national treasureshlp. For a largo sec
tion of three .whole days Tom Pence
had been on the eastern end ot long
distance wires trying; te get in touch
with the new treasurer to tell him of
Mr. Wells brought his vacation to an
end regretfully and immediately started
for New York. He reached here at
1:30 o'clock yesterday afternoon and
will bo here most ot the time from now
until the battle Is over.
"As for a pleasant trip," said Mr.
Wells in reply to the usual formal
greetings, "it was the happiest trip I've
ever mode to New York. The train
had hardly got under way when the
conductor told me that although he had
voted the Republican ticket all his life
this year ho is going to vote for Wll
son. That remark brightened up the
"Tho news of your appointment was
somewhat of a surprise, wasn't it?"
some one suggested.
"Surprise?" repeated' the national
treasurer. "It was a positive shock.
I never had so much as a word with
anybody about the appointment until
tho telegram came to mo announcing
that I had been selected."
Mr Wells says he doesn't know how
he happened to bo chosen tor the Job,
or who suggested him. Ho knows
Gov. Wilson only slightly, ho said. It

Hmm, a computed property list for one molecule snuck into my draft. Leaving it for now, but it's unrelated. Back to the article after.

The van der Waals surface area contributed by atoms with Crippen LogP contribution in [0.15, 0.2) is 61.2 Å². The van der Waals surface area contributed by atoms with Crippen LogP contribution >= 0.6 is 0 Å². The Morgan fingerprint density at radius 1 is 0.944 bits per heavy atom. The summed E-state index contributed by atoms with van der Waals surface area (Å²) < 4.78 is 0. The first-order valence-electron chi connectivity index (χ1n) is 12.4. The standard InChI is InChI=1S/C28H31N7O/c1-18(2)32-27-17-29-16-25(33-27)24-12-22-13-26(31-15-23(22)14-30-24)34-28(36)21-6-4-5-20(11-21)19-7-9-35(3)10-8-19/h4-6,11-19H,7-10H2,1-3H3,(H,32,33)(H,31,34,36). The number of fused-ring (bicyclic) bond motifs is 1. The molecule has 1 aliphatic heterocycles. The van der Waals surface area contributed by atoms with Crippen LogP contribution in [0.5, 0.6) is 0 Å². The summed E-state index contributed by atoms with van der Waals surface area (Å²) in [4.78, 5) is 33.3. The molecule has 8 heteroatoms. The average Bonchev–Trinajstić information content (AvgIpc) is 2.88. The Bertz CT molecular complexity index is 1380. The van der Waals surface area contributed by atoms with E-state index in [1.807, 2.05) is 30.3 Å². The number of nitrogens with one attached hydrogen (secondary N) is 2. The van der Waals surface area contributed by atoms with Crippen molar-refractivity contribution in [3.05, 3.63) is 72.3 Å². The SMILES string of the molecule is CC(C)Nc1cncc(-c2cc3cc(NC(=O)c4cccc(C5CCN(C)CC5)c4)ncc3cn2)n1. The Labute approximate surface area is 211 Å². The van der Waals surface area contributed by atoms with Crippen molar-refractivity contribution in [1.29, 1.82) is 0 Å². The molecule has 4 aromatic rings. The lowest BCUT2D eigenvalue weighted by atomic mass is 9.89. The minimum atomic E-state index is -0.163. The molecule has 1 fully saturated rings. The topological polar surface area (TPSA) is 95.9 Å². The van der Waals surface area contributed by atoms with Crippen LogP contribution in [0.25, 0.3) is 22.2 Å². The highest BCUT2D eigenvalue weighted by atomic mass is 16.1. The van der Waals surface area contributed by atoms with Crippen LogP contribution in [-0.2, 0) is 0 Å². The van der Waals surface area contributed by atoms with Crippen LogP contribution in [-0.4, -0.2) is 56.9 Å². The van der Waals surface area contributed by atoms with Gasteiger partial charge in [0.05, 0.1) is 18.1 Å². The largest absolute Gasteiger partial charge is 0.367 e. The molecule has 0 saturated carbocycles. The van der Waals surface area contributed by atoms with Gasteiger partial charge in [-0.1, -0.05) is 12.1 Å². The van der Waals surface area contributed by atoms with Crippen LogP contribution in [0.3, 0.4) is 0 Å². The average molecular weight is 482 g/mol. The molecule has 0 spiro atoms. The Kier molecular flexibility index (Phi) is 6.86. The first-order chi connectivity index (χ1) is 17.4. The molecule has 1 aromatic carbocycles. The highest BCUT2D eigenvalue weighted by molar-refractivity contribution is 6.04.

Is generally understood, however, that
when tho Wilson campaign managers
wero casting about for a national treas
urer they early doclded to select soma
ono as far removed as possible from
tho "monoy devils of Manhattan," and
furthermoro that an appointee from
Champ Clark's State of Missouri also
would bo desirable. Kdward F. Goltra,
national committeeman from Missouri,
is credited with having successfully
urged Mr. Wells's appointment.
"I can't say anything- very definite
about plans for raising campaign funds
or kindred rnattcrs Just now," said Mr.
Wells to the reporters, "because I have
had no conferences with the Wilson
men here and do not expect to sqo any
of them until to-morrow. My intention
is to meet Mr. McCombs, Chairman
Morganthau of the finance committee,
and Vice-chairman Crans In conjer
onco at tho Democratic national head
quarters some time to-morrow and get
to work at outlining our department
of tho campaign work.
"I haven't yet settled upon any par
ticular schomo for raising compalgn
funds. Thero Is nothing for the Demo
cratic national party to worry about,
however, on tho score of contributions.
Tho plans for getting the fund togothor
are nf course matters for conference,
but right now I feel Hure that tho peo
ple bellevn so confidently In the Demo
cratic nominee that ample money will
come Into our treasury by rxinular